Indie game news, reviews, previews and everything else concerning indie game development.


Indie Intermission Day 24 – LD24 Second Place ‘Super Clew Land’

super clew land title

This is the second place finalist in LD24 and is quite a great little title from Team Clew. Super Clew Land is a great evolving platformer where you play as this green blob creature which evolves as it eats more insects. The gameplay is great fun as you navigate around, with each evolution being slightly more difficult to achieve and with each a new talent is unlocked.

The gameplay features a lot of traditional styled jumping puzzles seen in all classic platformers, however Super Clew Land actually adds extra dimensions. The evolution works well however the innovative part about the evolution is the way that every time you eat a creature you obtain “protein blocks” which you must build with the arrow keys arranging them in the correct colours. This additional innovation really puts this game ahead of many of the other awesome titles in LD24 and makes its second place totally justified (if not first place).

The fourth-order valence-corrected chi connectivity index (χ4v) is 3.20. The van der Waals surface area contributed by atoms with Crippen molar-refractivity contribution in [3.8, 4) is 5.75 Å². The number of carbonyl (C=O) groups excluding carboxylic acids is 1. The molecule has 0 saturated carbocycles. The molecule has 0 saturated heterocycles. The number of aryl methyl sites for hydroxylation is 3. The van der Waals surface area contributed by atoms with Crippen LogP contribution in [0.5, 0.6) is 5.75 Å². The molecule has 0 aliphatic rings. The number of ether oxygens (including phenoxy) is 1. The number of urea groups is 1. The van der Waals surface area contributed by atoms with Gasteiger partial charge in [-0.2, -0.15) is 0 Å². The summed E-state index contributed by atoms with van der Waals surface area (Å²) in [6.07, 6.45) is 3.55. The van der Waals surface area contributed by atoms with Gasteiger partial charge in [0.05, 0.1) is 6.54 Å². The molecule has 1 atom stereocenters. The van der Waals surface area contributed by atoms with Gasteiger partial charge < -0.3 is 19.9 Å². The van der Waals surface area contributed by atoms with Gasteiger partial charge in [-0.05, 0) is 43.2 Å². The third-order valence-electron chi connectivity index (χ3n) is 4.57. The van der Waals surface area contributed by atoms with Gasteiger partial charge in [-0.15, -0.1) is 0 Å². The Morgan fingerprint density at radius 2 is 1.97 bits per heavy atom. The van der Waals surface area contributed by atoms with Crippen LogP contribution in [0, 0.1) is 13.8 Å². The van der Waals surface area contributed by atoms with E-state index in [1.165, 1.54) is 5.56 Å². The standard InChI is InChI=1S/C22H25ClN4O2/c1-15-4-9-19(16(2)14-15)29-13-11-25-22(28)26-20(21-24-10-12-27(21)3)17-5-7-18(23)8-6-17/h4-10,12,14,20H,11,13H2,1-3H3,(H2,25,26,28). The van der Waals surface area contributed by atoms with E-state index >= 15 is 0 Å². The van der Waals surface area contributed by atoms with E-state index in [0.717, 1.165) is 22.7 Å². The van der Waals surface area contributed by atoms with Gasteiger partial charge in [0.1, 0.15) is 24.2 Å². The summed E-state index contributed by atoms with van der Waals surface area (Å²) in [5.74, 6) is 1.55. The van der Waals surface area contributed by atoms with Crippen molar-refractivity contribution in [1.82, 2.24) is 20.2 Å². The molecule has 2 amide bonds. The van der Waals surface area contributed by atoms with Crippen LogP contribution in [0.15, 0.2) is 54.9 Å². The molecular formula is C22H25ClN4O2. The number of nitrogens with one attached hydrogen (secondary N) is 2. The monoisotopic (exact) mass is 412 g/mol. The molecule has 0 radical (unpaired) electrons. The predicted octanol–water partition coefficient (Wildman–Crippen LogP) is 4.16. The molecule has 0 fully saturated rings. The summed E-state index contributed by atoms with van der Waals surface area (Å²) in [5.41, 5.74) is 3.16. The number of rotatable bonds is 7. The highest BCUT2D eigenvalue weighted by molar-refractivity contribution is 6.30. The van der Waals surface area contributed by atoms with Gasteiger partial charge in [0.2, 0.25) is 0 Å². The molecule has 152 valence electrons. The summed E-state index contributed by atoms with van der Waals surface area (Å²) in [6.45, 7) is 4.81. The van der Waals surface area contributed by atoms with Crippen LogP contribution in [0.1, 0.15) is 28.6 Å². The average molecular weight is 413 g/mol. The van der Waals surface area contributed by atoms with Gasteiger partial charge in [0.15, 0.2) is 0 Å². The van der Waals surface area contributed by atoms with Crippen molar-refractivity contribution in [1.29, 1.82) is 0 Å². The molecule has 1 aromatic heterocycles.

super clew land SS01

Overall the gameplay is great with the evolution allowing you to unlock new areas and eat new food types and it is a whole load of fun.

The visuals are generally great and do really throw back to the greats such as Mario (The title should give this away), with a very similar style that is indeed great. The colour schemes and graphical choices overall are great and really add a lot to this game making it definitely one to play.

super clew land SS02

On top of this the music is great and very in keeping with the theme, in fact I feel it adds a lot to the game. It is always great to see awesome music choices in jam contest games because I understand this is hard to get them in, but if executed well it really sets the game above all the competitors.

Average play time – 30 minutes